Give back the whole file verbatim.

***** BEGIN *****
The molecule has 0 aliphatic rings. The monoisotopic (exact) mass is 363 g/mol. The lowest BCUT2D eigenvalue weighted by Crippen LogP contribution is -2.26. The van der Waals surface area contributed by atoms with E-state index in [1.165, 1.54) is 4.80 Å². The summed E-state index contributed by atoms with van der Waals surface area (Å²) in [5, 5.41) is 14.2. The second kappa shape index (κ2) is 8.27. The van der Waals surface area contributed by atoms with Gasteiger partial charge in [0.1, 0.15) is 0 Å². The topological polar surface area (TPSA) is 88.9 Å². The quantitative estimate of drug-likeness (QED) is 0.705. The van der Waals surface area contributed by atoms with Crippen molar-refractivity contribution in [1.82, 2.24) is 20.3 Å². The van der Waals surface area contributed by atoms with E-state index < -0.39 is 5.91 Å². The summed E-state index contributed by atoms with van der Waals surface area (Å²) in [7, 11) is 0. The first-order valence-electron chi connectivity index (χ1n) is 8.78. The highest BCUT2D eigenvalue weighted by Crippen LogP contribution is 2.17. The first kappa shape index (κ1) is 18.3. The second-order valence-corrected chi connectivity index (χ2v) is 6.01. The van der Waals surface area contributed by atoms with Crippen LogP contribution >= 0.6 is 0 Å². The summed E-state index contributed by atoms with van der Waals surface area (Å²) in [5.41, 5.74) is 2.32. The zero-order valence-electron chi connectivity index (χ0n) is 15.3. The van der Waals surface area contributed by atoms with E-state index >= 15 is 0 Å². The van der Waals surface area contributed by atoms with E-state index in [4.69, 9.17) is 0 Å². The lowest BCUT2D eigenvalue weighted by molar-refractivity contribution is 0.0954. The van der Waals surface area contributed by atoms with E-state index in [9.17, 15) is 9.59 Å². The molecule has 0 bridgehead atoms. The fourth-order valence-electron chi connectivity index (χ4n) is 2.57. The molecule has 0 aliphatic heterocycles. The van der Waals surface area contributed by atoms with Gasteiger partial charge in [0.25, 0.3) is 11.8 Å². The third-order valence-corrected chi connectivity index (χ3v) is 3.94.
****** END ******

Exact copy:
The molecule has 0 aliphatic rings. The monoisotopic (exact) mass is 363 g/mol. The lowest BCUT2D eigenvalue weighted by Crippen LogP contribution is -2.26. The van der Waals surface area contributed by atoms with E-state index in [1.165, 1.54) is 4.80 Å². The summed E-state index contributed by atoms with van der Waals surface area (Å²) in [5, 5.41) is 14.2. The second kappa shape index (κ2) is 8.27. The van der Waals surface area contributed by atoms with Gasteiger partial charge in [0.1, 0.15) is 0 Å². The topological polar surface area (TPSA) is 88.9 Å². The quantitative estimate of drug-likeness (QED) is 0.705. The van der Waals surface area contributed by atoms with Crippen molar-refractivity contribution in [1.82, 2.24) is 20.3 Å². The van der Waals surface area contributed by atoms with E-state index < -0.39 is 5.91 Å². The summed E-state index contributed by atoms with van der Waals surface area (Å²) in [7, 11) is 0. The first-order valence-electron chi connectivity index (χ1n) is 8.78. The highest BCUT2D eigenvalue weighted by Crippen LogP contribution is 2.17. The first kappa shape index (κ1) is 18.3. The second-order valence-corrected chi connectivity index (χ2v) is 6.01. The van der Waals surface area contributed by atoms with Crippen LogP contribution >= 0.6 is 0 Å². The summed E-state index contributed by atoms with van der Waals surface area (Å²) in [5.41, 5.74) is 2.32. The zero-order valence-electron chi connectivity index (χ0n) is 15.3. The van der Waals surface area contributed by atoms with E-state index >= 15 is 0 Å². The van der Waals surface area contributed by atoms with E-state index in [4.69, 9.17) is 0 Å². The lowest BCUT2D eigenvalue weighted by molar-refractivity contribution is 0.0954. The van der Waals surface area contributed by atoms with E-state index in [9.17, 15) is 9.59 Å². The molecule has 0 bridgehead atoms. The fourth-order valence-electron chi connectivity index (χ4n) is 2.57. The molecule has 0 aliphatic heterocycles. The van der Waals surface area contributed by atoms with Gasteiger partial charge in [0.25, 0.3) is 11.8 Å². The third-order valence-corrected chi connectivity index (χ3v) is 3.94.